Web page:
Cover image for Old flames
Old flames
Lawton, John, 1949-
Personal Author:
First American edition.
Publication Information:
New York : Atlantic Monthly Press, [2003]

Physical Description:
416 pages ; 24 cm
General Note:
Originally published: London : Weidenfeld & Nicolson, 1996.
Geographic Term:
Format :


Call Number
Material Type
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X Adult Fiction Central Library
X Adult Fiction Open Shelf

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Brilliantly evoking the intrigue of the Cold War and 1950s London, John Lawtons thrilling sequel to "Black Out" takes Inspector Troy deep into the rotten heart of MI6, the distant days of his childhood, and the dangerous arms of an old flame: Larissa Tosca, late of the U.S. Army, later still of the KGB. It is April 1956, and an official visit to Britain by Soviet leaders Khrushchev and Bulganin is unexpectedly interrupted when a mutilated body is found under the hull of Khrushchevs ship in Portsmouth Harbor. Is the dead man a Royal Navy diver or the corpse of Arnold Cockerell, a furniture salesman with a mysterious source of income? As the mystery deepens, the inexplicable murders continue, leading Troy to an unforgettable discovery.

Reviews 2

Booklist Review

April 1956. Nikita Krushchev is in London on a diplomatic errand. Chief Inspector Frederick Troy of Scotland Yard is assigned as a bodyguard to the Russian leader. But he has a secret mission, too: Troy, fluent in Russian, is to spy on Khrushchev (who doesn't know the British cop speaks his language) by eavesdropping on private conversations and reporting back to his superiors. It's a tough assignment, with a handful of tricky moral qualms, and it gets a heck of a lot tougher when a Royal Navy diver turns up dead. Apparently the diver had been snooping around Krushchev's ship. Who sent him? And who killed him? And what does Troy's former lover, a U.S. Army officer turned KGB agent, have to do with all this? Lawton, whose earlier novel Black Out (1995) also featured Troy, vividly re-creates cold war Britain. Like Robert Harris' World War II novel Enigma (1995), this is jam-packed with detail and with many fully realized characters. The intriguing mystery plus the wonderfully re-created period setting equals first-class storytelling. --David Pitt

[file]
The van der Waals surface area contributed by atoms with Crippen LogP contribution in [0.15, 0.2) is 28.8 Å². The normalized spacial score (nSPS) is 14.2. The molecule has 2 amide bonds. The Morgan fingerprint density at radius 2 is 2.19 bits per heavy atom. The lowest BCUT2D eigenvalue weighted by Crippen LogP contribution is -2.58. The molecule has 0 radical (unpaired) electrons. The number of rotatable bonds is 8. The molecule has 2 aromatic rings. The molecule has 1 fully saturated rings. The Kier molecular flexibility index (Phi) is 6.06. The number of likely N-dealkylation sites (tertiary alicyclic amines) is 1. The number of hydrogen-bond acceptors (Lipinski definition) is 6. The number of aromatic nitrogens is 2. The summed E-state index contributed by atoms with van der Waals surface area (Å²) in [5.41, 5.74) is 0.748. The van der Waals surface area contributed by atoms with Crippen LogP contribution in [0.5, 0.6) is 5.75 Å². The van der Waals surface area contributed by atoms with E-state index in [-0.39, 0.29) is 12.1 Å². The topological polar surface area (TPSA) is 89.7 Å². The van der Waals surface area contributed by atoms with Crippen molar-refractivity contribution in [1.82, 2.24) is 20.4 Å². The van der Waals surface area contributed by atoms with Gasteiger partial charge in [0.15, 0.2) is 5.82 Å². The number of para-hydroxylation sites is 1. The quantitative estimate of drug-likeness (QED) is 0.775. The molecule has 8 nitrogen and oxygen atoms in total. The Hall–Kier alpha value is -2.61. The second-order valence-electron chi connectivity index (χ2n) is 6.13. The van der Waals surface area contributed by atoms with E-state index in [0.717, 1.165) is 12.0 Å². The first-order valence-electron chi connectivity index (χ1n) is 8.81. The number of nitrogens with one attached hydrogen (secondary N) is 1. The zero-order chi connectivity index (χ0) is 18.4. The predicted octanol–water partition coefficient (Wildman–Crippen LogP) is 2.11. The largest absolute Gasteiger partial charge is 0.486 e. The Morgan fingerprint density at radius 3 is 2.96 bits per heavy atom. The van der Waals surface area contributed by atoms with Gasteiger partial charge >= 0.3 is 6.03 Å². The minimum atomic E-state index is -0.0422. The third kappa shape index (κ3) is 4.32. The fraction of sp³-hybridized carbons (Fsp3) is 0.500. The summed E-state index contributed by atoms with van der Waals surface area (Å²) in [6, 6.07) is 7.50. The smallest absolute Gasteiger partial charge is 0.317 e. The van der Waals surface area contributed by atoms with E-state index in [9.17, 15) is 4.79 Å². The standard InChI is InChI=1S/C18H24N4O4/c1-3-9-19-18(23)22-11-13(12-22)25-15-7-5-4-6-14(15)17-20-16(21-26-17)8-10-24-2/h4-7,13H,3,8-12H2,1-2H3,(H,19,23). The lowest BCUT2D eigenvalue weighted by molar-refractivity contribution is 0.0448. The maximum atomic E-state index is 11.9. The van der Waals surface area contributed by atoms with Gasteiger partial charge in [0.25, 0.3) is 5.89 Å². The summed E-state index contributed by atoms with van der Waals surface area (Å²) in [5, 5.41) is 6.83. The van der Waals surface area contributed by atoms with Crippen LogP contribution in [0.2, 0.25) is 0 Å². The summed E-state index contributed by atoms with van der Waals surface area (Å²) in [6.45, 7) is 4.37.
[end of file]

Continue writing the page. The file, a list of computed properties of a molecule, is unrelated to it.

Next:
Publisher's Weekly Review

Third-timer Lawton (1963; Black Out) breathes new life into an increasingly creaky genre with this complex, evocative tale that's part Cold War thriller, part whodunit and part olde English lament. Reprising his role as a Russian aristoi-cum-Scotland Yard shamus, Freddie Troy returns from Black Out's wartime fog to the dreary 1956 London of Guy Burgess and Kim Philby, where the visiting Nikita Khrushchev is cheerfully threatening nuclear annihilation. Given his Russian background, Troy is roped into an official-escort-and-spy-while-you're-at-it routine. The Russian leader gets uncomfortably pally with Troy as they tour the city, giving him a secret code word for shadow correspondence; Troy is just beginning to feel relieved at Khrushchev's departure when the decomposed body of an English frogman who allegedly spied on Khrushchev's ship turns up. The pursuit of an insignificant spy killer leads Troy into a maze of double agents, money laundering and murder, not to mention possible corruption inside Scotland Yard and both MI5 and MI6. Along the way, the author cleverly uses his protagonist and a motley crew of secondaries to meditate on WWII nostalgia ("They remember all that was bad about it and go on celebrating it. And the good stuff... the way you class-conscious bastards pulled together... all that's forgotten. You used to know you were all in the same boat, now you don't even think you're on the same river") and the settling chill of the Cold War (" `The Bomb' was `THE BOMB'. Not HE or incendiary, not 500lb or ton, but megatons-a word still virtually incomprehensible to most people, often paraphrased in multiples of Hiroshima: twenty Hiroshimas; fifty Hiroshimas"). Lawton has created an effective genre-bending novel that is at once a cerebral thriller and an uproarious, deliciously English spoof. Agent, Clare Alexander, Gillon Aitken Associates, London. (Jan.) Forecast: While this thriller may be too tongue-in-cheek for some readers, Anglophiles will eat it up. (c) Copyright PWxyz, LLC. All rights reserved